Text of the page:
Cyber-security, cover-ups and this guy…
Joe Sullivan was the head of security for Uber, the same title he held at his previous employer, Facebook. His major accomplishment while at Uber, should he care to put it on his resume, is that he paid hackers $100,000 in October 2016 to delete the data they had stolen that contained all the information Uber captures for its 57 million drivers and riders. Sullivan even went the extra mile to cover ‘hack tracks’ and with the approval of former CEO Travis Kalanick, made the hackers sign non-disclosure agreements
“To further conceal the damage, Uber executives also made it appear as if the payout had been part of a ‘bug bounty,’” (a bug bounty is a reward that many companies will pay to someone who discovers a software vulnerability) The New York Times reporting
Uber fired Sullivan and says his actions violated disclosure laws. After the news came out, some security experts defended Sullivan, saying that $100,000 was a low price to pay for protecting 57 million users. I call bullshit, do the hackers offer a money back guarantee that the they didn’t keep some copy of the data. What the payout bought was intended only to shave bad press at a time Uber was also in the middle of negotiating with the Federal Trade Commission (FTC) for failing to disclose an unrelated data breach in 2014.
Uber has a documented habit of surveilling people it deems to be a potential threat, including employees, competitors, and its opponents in court. Sullivan was the one to order underlings to dig up dirt on the conservationist Stephen Meyer, who sued Uber for price-fixing.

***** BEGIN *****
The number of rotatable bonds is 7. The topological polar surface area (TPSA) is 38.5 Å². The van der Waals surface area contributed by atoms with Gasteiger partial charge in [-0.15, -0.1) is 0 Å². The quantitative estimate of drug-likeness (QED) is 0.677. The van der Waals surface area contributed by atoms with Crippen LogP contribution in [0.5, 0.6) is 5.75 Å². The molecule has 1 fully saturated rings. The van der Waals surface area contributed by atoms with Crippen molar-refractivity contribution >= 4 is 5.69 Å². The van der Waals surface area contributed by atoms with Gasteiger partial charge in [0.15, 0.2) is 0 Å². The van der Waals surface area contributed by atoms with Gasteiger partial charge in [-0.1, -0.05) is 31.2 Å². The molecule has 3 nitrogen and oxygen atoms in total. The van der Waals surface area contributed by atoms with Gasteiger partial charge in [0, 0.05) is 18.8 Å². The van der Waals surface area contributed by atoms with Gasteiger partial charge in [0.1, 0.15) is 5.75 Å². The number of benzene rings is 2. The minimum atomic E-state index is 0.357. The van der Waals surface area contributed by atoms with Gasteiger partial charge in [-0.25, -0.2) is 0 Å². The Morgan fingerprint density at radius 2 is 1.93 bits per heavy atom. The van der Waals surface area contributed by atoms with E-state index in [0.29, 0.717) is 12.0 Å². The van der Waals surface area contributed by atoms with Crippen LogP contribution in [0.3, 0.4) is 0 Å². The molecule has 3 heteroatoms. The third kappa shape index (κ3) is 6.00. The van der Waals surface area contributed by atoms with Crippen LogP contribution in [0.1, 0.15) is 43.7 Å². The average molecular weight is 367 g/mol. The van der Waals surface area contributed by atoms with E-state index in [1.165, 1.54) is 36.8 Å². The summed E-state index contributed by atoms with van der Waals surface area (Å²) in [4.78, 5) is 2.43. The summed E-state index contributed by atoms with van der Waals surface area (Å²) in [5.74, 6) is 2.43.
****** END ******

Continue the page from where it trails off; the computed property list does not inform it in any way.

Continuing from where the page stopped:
Sullivan operated autonomously and secretly by becoming Uber’s deputy general counsel, which let him assert attorney-client privilege on his communications with colleagues and make his e-mails more difficult for a prosecutor to subpoena
Sullivan was in charge of a team formerly known as Competitive Intelligence or COIN which oversaw projects like “Hell,” which spied on Lyft drivers. Sullivan shut down Hell but kept other programs like it, and COIN was renamed to Marketplace Analytics and then again to Marketplace Integrity.The 57 million-person hack came to light because Uber’s board hired a law firm to investigate Sullivan’s teams, including COIN.
Former Uber employees allege that Sullivan encouraged his teams to use ephemeral messaging apps in order to “make sure we didn’t create a paper trail that would come back to haunt the company in any potential criminal or civil litigation.”
Uber is now the target of at least three potential class action lawsuits, at least five state attorney general investigations, and an inquiry by the FTC because of Sullivan’s decision to pay off hackers and the cover ups.
h/t The Outline